From Jan van Eyck to Caillebotte and Claus, these paintings show the view beyond an open doorway, commonly as a means of incorporating a landscape.
In 1826, the world’s first sailing regatta for leisure craft was held. Twenty-five years later, the America’s Cup was inaugurated. Paintings show the rising popularity of yachting.
From panoramas to wide-angle views, the optical effects of Naturalist paintings, depth-of-field effects, and loss of depth through a telescope.
A selection of masterpieces which were rejected by the person(s) who commissioned them, or from major exhibitions. Illustrated contents with links.
Horizon, planes of foreground, middle distance and background, repoussoir and framing, rhythm, reflections and panoramas – examples of compositional techniques.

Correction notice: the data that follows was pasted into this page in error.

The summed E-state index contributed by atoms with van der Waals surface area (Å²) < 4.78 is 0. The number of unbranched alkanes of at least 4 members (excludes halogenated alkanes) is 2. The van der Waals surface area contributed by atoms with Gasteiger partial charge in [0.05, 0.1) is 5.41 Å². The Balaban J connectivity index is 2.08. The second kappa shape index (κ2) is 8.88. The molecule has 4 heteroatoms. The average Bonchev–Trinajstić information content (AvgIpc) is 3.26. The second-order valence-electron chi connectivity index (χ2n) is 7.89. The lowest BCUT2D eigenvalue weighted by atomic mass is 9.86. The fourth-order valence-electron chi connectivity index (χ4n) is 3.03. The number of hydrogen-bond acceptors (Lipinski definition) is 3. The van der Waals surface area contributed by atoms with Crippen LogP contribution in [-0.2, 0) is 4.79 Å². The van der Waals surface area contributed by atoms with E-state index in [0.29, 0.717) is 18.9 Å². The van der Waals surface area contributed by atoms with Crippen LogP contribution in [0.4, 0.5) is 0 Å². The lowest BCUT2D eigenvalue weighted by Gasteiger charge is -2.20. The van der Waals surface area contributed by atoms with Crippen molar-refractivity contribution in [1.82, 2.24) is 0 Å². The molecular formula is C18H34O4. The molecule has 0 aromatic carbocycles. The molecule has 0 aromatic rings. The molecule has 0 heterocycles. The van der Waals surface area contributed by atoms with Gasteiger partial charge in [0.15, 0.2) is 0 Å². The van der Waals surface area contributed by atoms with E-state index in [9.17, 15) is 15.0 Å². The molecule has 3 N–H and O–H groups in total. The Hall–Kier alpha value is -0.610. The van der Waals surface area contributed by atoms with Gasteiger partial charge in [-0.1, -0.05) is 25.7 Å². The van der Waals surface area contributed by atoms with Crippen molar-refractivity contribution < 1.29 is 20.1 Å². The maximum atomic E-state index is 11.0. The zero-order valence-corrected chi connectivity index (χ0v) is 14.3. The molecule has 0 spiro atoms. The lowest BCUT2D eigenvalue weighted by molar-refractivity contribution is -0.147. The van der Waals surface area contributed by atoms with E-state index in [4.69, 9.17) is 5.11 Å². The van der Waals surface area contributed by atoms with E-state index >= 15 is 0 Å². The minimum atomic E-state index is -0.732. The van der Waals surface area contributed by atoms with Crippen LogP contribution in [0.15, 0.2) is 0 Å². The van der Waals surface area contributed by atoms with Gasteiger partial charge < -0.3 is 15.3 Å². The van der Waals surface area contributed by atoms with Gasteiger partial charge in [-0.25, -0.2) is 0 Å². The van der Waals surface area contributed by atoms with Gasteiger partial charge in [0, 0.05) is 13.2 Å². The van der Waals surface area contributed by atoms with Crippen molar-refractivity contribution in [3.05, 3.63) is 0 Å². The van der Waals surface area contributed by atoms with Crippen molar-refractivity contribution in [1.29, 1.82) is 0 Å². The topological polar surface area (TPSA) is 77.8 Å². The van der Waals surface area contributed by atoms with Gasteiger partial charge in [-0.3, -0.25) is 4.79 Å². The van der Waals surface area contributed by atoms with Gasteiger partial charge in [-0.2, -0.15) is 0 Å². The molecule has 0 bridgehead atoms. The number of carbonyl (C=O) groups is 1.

In myth and legend, apples have determined the future of civilisation twice. They’re also some of the most enduring objects to be seen in still life paintings.
How on earth could three workmen preparing the wooden floor of an artist’s studio be vulgar? And how could that change a realist into an Impressionist?
A new series in which painters pit their work against juries of Salons and exhibitions, who then reject paintings which history judges quite differently.
The exquisite and lucrative floral still lifes of Fantin-Latour, and those painted by artists on the periphery of Impressionism. Plus a surprise from Monet.
At the start of the 20th century, he painted huge canvases for major public buildings, including a series for Toulouse’s palatial capitol.